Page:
Dance News

Dancing Through Grief: A Tribute to Finding Joy in Movement

Photo by TC, courtesy of Guillette

Healing through movement has proven to be a powerful salve for pain, trauma and even disease. In an effort to explore her own grief, dancer and writer Suzanne Guillette created a piece titled Moving, for You: A Tribute to Empathy. The project, which initially honored a collection of other people's written personal stories of grief and loss, evolved into a short film of Guillette's improvisational movement. As one story contributor Lindsay McKinnon described it, "Suzie is 'singing over bones' and allowing those painful places to live and breathe, dance and be free."

Here is Guillette's journey that discovers and celebrates empathy and joy through dance.

Years ago, a minister I met told me a touching story about his daughter's response to September 11: She cried for three days straight. I had an instant, visceral understanding that this girl, who lived on the other side of the world and had no personal connection to the events of that day, who had cried for those of us who couldn't. My ensuing revelation was that there was no "right" way to do grief. I'd previously believed that there were unwritten rules about what was appropriate and what wasn't when grieving a pain that wasn't "personal." I'd many times convinced myself that I didn't have a right to mourn. But pain is pain. And that minister's daughter had opened her empathic channel to feel. Her reaction served as a reminder to me: We are never alone in our grief.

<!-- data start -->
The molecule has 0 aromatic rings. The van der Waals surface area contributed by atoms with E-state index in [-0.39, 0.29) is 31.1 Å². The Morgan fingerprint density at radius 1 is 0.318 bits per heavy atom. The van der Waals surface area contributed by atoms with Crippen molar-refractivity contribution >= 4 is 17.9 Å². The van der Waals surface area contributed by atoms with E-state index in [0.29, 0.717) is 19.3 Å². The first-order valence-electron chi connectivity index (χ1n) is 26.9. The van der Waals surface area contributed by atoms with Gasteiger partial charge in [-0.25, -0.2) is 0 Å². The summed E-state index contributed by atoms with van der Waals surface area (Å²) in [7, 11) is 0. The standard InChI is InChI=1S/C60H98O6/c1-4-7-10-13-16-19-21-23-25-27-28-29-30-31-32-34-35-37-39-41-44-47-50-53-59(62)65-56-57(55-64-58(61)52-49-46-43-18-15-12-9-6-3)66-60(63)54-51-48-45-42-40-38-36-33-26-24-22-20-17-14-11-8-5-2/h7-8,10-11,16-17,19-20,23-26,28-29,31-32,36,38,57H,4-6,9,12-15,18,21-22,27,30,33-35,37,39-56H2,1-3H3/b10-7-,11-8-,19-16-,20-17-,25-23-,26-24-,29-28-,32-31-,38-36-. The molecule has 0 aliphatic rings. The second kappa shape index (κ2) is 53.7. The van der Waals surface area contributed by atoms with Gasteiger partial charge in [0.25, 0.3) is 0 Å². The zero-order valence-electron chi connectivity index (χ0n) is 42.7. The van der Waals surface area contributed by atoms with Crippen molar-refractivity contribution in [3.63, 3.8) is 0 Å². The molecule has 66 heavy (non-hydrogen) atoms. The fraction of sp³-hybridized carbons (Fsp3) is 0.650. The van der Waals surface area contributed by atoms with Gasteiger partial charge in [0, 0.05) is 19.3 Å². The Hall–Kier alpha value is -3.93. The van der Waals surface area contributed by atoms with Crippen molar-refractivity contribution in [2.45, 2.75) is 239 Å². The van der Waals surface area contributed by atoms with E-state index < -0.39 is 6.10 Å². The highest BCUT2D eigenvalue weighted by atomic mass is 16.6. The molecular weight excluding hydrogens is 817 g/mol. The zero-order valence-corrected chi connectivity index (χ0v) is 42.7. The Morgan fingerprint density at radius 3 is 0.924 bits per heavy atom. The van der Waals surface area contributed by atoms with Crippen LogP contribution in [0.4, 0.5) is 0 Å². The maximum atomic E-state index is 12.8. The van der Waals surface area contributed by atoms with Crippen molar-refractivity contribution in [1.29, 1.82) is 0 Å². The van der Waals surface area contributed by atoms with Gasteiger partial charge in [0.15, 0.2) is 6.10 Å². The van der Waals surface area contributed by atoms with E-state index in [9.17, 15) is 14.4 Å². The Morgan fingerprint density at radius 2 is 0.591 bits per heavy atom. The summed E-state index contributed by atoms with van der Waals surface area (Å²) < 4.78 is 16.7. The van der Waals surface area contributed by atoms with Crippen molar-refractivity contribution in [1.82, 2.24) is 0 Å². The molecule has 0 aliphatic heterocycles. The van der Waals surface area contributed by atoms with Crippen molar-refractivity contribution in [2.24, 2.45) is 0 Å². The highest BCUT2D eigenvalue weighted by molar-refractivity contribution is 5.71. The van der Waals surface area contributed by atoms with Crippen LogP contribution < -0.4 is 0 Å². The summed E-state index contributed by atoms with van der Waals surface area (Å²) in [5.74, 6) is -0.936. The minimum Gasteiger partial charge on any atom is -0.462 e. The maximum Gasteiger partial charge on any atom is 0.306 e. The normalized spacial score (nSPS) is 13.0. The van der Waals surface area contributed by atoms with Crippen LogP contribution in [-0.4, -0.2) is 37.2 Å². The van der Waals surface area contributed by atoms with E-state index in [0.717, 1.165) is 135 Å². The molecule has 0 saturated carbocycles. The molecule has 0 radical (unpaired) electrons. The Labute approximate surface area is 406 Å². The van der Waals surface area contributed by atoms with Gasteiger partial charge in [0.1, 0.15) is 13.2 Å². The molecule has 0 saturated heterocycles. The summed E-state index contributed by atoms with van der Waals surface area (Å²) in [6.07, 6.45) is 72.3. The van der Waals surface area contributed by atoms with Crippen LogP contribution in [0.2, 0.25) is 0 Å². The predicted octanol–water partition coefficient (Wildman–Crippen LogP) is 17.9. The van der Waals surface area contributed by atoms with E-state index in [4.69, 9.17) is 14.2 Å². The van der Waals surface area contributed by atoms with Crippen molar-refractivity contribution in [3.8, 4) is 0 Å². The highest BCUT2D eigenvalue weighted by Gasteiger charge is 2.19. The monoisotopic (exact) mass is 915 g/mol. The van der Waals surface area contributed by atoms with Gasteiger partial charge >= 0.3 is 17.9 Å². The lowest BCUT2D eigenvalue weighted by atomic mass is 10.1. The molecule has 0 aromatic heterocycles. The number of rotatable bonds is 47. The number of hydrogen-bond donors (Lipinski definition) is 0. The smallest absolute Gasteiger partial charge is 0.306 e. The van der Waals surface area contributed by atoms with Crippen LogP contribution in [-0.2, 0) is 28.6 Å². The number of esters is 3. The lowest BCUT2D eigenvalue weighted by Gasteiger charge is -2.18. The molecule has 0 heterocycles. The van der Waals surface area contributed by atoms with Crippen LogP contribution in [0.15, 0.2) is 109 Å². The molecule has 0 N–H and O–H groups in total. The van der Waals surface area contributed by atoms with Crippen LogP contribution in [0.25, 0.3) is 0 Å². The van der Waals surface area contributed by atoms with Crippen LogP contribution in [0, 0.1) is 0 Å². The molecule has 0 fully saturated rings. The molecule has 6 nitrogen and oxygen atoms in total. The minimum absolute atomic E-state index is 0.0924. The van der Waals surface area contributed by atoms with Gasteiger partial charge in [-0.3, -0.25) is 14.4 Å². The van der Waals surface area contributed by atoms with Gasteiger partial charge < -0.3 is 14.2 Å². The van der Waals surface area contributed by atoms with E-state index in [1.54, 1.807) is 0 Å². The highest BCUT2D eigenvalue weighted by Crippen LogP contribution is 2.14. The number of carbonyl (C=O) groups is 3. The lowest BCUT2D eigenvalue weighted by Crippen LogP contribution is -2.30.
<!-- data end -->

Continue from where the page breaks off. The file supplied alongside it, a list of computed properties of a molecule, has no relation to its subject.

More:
Martha Graham once said, "The body says what words cannot." I wanted to share the wisdom that the minister had shared with me, and I realized that to do so, I needed to use my body, to dance through grief. I had thought plenty about grief and loss, but thinking is not feeling. And when we cut ourselves off from our feelings, pain gets trapped in the body, causing suffering and disconnection. The body must then also be the instrument for release.

In September 2016, I collected 30 stories of sorrow loss, and trauma from strangers and friends—stories of tragic deaths, of old and heavy burdens, of life-changing diagnoses, of devastating divorces and of struggles with mental health. In the studio, I read the stories one by one, set an intention of healing and then moved through the pain as the camera rolled. Instead of working from choreography, I focused on the feelings that came up and let myself be danced. To represent the contributors' stories, the voiceover includes excerpts from some of the stories. Each story contributor is a collaborator on the project. One anonymous contributor wrote that she hoped together we could create something healing that would be cathartic for others, in ways we can't know or imagine, creating a ripple effect of healing.